Continue reading

Are you ready for PAYE Modernisation?

  • Super User

Business - November 2018

Download as PDF

Are you ready for PAYE Modernisation?

To raise awareness of PAYE Modernisation, which comes into force in 2019, Revenue has published an information leaflet, PAYE Modernisation – Are You Ready? Ann Tighe, strategic business development manager, Thesaurus Software, helps you to prepare for changes coming down the line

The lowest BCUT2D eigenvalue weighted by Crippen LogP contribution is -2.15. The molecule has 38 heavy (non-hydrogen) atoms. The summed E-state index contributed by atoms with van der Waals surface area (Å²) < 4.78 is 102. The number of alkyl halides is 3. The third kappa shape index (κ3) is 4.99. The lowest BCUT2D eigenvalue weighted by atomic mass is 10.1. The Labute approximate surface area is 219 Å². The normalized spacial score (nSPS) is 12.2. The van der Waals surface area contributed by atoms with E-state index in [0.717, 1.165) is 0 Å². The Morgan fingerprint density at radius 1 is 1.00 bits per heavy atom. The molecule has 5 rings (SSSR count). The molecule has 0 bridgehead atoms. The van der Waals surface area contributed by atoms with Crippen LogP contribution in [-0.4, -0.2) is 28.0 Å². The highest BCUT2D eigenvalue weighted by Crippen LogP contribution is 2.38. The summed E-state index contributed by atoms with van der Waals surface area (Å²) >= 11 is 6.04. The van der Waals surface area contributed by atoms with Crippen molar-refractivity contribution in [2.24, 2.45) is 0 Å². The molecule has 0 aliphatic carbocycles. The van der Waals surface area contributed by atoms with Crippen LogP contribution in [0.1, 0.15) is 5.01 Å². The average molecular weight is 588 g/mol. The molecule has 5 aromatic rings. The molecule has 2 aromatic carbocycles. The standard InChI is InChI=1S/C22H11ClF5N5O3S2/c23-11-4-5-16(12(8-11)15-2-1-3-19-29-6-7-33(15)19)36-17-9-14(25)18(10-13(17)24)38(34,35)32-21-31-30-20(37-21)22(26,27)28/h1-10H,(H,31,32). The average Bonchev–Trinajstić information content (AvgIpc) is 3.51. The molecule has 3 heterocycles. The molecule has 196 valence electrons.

PAYE Modernisation – Are You Ready? highlights the vital steps for new and existing employers to undertake in advance of January 1, 2019, in order to succeed in the imminent taxation system revolution. The key idea behind PAYE Modernisation is that all communication between employer and Revenue will happen in real time. This means that Revenue can ensure that the correct tax deduction is being made at the right time for every employee. A similar concept has already successfully been rolled out in the UK, called Real Time Information. Ultimately, employers will need to submit payroll information to Revenue every pay period. This will always ensure that Revenue has accurate information for employees. Communication is key to ensure a smooth implementation of PAYE Modernisation for all employers. The benefits of planning ahead should not be overlooked. PAYE Modernisation will apply to every employer in Ireland, large and small, therefore, a good plan will be crucial to your success. Having a plan in place means that you can allocate sufficient time and resources to be ready to comply with PAYE Modernisation, for example: Payroll processing bureaus will need to devise a plan to ensure that payroll information is received in a timely manner from clients; and Employers should ensure they have a plan in place to cater for when the payroll operator is on annual/sick leave, etc. To effectively overcome the upcoming challenges, employers are being encouraged to focus on the quality and accuracy of the data they provide to Revenue. Employers are also being advised to follow several easy steps to guarantee its overall success when it does come into effect in 2019:• Register as an employer (for new employers); Verify the PPSN provided by employees (eg. check it against a Public Services Card, P45 or other Revenue or Department of Social Protection correspondence) and where the employee does not hold a PPSN, they should contact the Department of Social Protection to apply for one; Register all employees with Revenue (ie. P45 or P46 where the employee has no P45). Where the new employee has not worked in Ireland before, the employee must register the employment online using the Jobs and Pension service available in myAccount. The Jobs and Pension service can also be used by employees who are changing from one employment to another. Once the employment has been registered, Revenue will issue a tax credit certificate; Issue a P45 when an employee ceases employment and submit it to Revenue; Ensure an up-to-date tax credit certificate has been received for each employee. The leaflet outlines the basis of tax, which should be applied on the first payday of a new tax year in the event that an up-to-date tax credit certificate for that year is not received; and Ensure a complete PAYE, PRSI and USC record for each employee is held at the end of the tax year. Thesaurus Software and BrightPay have welcomed the upcoming PAYE changes. Paul Byrne, director of Thesaurus Software Ltd, stated during the Revenue's public consultation process held in December 2016: “Whatever system is adopted, it is important that it represents a step forward for all parties. We are already committed to not charging our customers for the additional development involved. In addition, we are considering making a free version of our software available for micro employers, those with one employee.”